The Critical View: On Capitalism, Kickstarter and People Power

Written by migs

September 8, 2013


As if the stars aligned recently, Kickstarter has been the avenue for a sort of high profile Japanese Video Game revolution. There is Project Phoenix, a supposed rebel child of Square Enix of Final Fantasy descent, and there’s Might No. 9: The voice of the voiceless Mega Man fans.

For the longest time, gamers have been clamoring either for a new game for the Mega Man franchise or a much needed change in recent direction for Final Fantasy. All roads are tangential to one specific point: Definitive Change. Teaser after spoiler after poster, Mega Man fans were promised something new, something better to offer, only to find out that Capcom disappointed them by cancelling all planned Megaman games,  Inafune subsequently leaving the company and revealed its true nature in Asura’s Wrath’s TRUE ending DLC.

On the other hand, Square Enix has been on the soft-side of the capitalistic “glad-handed, Yes-man” mode. They have been apologizing for a mediocre game in the first incarnation of Final Fantasy 14, and issues with its second version, A Realm Reborn. Tomatoes have been thrown at them for stretching Final Fantasy 13.

It is no surprise that Inafune, Uematsu, and other video game developers have tried to at least go semi-indie. Comparable to a Da Vinci’s Demons scene, this is Leonardo going to the market place, looking for free ideas, unconstrained, uncontrolled by someone on a pedestal. The Kickstarter audience has been receptive of their entry with both Project Phoenix and Kickstarter reaching their minimum requirements while hoping to reach their maximum stretch goals. At the same time, though, the bridge isn’t completely burnt. Inafune has not publicly raised his middle finger with his frustrations on Capcom. Neither did Uematsu and Hirai wrote a direct verbal assault to Square-Enix, or what was left of Square Soft’s Soul.

So, all is fair in love and in war, correct? Blame Capcom, SE and all the other Capitalist notions found in video games. Power to the people, so to speak.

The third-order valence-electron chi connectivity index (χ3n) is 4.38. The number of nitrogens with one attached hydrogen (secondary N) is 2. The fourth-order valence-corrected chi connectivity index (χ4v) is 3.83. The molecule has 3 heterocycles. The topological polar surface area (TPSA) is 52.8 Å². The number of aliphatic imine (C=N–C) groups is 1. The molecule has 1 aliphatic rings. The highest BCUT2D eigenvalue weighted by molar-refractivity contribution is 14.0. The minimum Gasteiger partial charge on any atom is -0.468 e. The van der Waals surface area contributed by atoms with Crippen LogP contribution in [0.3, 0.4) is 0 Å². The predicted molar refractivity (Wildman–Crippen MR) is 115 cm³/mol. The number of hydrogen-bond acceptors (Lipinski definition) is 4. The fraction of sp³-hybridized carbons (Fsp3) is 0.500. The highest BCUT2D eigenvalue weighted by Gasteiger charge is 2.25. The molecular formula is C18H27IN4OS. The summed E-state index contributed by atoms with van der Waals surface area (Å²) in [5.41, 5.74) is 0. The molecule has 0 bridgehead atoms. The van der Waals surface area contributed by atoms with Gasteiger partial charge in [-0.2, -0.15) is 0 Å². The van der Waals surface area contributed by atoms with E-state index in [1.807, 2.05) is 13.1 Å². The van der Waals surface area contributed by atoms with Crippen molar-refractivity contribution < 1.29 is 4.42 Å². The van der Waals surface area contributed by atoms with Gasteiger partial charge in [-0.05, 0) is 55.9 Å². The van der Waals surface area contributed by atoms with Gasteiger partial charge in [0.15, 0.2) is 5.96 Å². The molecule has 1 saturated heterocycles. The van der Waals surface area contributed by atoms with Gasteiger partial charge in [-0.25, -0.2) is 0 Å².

The thing is with Capitalism, is that it is not about some Nepotistic or Bureaucratic control over money. Capitalism, in its truest nature, is not necessarily the bad guy. For the lack of a better term, Capitalism is good. But the uninitiated would always associate it with the Evil Gordon Gekko or a Fat Guy who gets paid by just sitting around while the rest of the nation toils. You can actually compare it to a tax collector: It is supposed to be just another form, another intermediary to allocate a producer’s goods and services to a consumer’s preferences. It’s just a middle-man.

And so, just like any other system, it will be prone to certain externalities and certain inevitable business cycles. At the end of the day, the capitalists take risks they deem necessary, borne out of expertise and of experience to the market. Just like the theory of evolution, it can either promote innovation or degeneration. If it works, the name becomes immortal (Read: Hideo Kojima). If it doesn’t, it gets eaten-up, and at best, is just a footnote of history. The only problem is that not only does it work, it’s also a system that people need to earn their place for. And “a system” isn’t really something that free-spirited artists are perfectly compatible with.

Truth be told, the bothersome part isn’t really capitalism, it is poor management, poor governance and poor market research. No amount of money can hide that. It will show in the results. Square Enix, as covered before have had problems selling their “import” games in North America while over spending in their marketing costs. Capcom has also shown wear and tear, with layoffs left and right due to declining revenues due to declining game sales.

It’s quite comical that the parent companies, these iconic institutions fall flat as they cite “lack of clear direction” or “lack of synergy” as the reason why most of its games actually failed in sales targets. On the other hand, the game developers that once worked for these big companies are now technocrats: masters of their own creative fate, unchained and unbound, as the crowd funds their projects with a bright future ahead of them. Poetic justice at its best.

Seriously? All those years in graduate school, those years of leadership and industry experience led to deaf ears, closed minds, and poor results? No shit, Sherlock. That’s why the board of directors, the President/COO, the Chairman/CEO gets paid the big bucks, gets to sit down on the chair in the middle: To determine whether the music is slowing down, or if it has already stopped. (A tribute to the movie “Margin Call”) Right now, the ones at Square Enix and Capcom are doing a terrible job.


On the other hand, kickstarter, like the Philippine People Power has its own flaws: it doesn’t necessarily translate to change. It is still a risk that investors should analyze, if worth taking. Everyone might be looking at the trees, but not the entire forest. The main difference between kickstarter and these large capitalized corporations is the dispersal of risk. Kickstarter has the “fan” as the direct investor/risk taker, instead of angel investors and venture capitalism that the big boys can actually operate in succinct measures.

If the kickstarter project gets delayed or gets burned down, the investor will not get his money back. If a company’s current performance isn’t really that good for the year, they can always do some leverage on the future. This is the main takeaway: it just shifts the decision-making button and the underlying risks to the people, the fans. But that doesn’t mean that things will definitely go and become better.

So, welcome to the other side of the same coin. While this is not necessarily hypocrisy, you are now what you love and hate: Capitalists.


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